Thursday, September 27, 2007

American basswood

This tree isn't growing in my garden, unless you define my garden very broadly, but I wanted to post a picture so people can see what I study for a living. Tilia americana, the American basswood or linden, grows in mesic forests throughout the eastern half of North America. The range may or may not be further divided into multiple species, but in any classification scheme the northern populations are T. americana. Lucy Braun said that the Minnesota populations are the most "pure", untainted by introgression from other tilias. I don't know about that, but the trees in Minnesota forests were immense and beautiful.

Tilia americana, photo from Nerstrand-Big Woods State Park, Minnesota

My dissertation will focus on phylogeny and population genetics of the North American Tilia taxa. Past "splitty" taxonomists found upwards of 20 species, but recent treatments lump them all together as one. I hope that my molecular data will be the tiebreaker. The over-under is 3. Who's in?

Saturday, September 22, 2007


Borrowed from the bintlog: a picture I took today of Aster oolentangiensis, the sky-blue aster, in my garden.

Another native of Illinois, this prairie plant is a prodigious reseeder. I find new volunteers every year and relocate them to other parts of the garden. Like most of my plants, they are very tippy, and when they fall over onto the lawn or into the garden they look like drifts of pale blue snow. Next year I will try to remember to cut some of them back to see if I can make them more stocky.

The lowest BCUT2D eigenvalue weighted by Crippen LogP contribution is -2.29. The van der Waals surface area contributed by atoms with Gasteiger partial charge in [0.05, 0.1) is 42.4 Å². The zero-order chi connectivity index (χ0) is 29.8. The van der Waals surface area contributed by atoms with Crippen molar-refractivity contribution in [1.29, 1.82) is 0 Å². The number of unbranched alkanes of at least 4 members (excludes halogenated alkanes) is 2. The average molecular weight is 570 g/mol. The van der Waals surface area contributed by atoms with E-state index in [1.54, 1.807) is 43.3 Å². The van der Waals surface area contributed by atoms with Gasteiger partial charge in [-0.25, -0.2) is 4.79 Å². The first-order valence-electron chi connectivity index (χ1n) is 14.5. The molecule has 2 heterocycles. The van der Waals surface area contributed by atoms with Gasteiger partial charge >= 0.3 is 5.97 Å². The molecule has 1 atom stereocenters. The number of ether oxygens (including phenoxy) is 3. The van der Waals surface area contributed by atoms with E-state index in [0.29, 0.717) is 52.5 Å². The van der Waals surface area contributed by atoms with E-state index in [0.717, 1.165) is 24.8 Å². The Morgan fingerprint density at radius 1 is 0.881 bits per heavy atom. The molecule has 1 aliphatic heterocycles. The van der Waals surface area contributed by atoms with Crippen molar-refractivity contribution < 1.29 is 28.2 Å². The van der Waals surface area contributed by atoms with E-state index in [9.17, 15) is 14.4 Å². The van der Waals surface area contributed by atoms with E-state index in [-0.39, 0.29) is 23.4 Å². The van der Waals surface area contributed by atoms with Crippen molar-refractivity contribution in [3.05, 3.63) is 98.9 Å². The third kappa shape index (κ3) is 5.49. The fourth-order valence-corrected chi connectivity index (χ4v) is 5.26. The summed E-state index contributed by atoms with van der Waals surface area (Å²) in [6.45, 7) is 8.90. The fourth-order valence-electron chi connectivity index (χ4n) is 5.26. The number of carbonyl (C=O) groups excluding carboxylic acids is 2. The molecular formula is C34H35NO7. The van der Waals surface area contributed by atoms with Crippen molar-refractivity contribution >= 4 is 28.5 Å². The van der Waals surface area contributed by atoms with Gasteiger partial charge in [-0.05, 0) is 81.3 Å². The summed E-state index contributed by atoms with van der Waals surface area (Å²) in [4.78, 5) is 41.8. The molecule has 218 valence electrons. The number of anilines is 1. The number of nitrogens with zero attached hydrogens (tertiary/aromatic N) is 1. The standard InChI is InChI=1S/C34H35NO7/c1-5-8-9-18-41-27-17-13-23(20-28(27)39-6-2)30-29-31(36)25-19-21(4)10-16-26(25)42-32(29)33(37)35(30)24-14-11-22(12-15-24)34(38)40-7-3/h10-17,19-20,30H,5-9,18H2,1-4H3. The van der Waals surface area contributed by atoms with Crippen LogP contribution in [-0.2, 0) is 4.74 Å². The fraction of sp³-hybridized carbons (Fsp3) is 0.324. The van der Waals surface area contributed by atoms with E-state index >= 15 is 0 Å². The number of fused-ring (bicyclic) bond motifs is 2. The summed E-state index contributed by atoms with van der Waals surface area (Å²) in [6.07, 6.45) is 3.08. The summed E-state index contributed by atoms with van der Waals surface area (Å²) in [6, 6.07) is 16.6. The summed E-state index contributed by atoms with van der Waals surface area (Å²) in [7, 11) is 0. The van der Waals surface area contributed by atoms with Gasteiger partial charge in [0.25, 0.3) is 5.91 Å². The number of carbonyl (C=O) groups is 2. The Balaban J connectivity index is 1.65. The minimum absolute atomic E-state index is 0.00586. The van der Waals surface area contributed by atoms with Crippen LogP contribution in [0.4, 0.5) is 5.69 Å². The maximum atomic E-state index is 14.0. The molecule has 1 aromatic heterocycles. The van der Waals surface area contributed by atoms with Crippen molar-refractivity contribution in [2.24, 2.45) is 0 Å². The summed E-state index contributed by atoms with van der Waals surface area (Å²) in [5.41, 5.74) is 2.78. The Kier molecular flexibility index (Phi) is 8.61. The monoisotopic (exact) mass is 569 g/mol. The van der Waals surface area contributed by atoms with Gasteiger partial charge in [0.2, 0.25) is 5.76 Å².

Yes, the garden is still alive

Wanted to share the first-ever blooms on my bottle gentian, Gentiana andrewsii, an Illinois native.

This is the second year I've had this plant in the ground. The flowers are interesting because the petals never fully open, and only a bumblebee is strong enough to push its way inside to the rich nectar reward. By coevolving this mutualistic relationship, the bumblebee benefits from reduced competition for tasty nectar, and the plant benefits by increasing its chance of pollination. How does this work? If a variety of non-specialist pollinators pollinated bottle gentian, the chances of each of those individuals also visiting another bottle gentian would be lower because they visit everything, but bumblebees learn that bottle gentian nectar is theirs for the taking and will actually seek out other individuals, bringing conspecific pollen along for the ride. This species, like many others, has thus improved its survival odds by tricking an animal into doing its bidding. That is just one reason why plants are so very cool. Their ways are subtle and deceptive, and they can dish out sumptuous rewards or instant death without all the awkward emotional or moral consequences.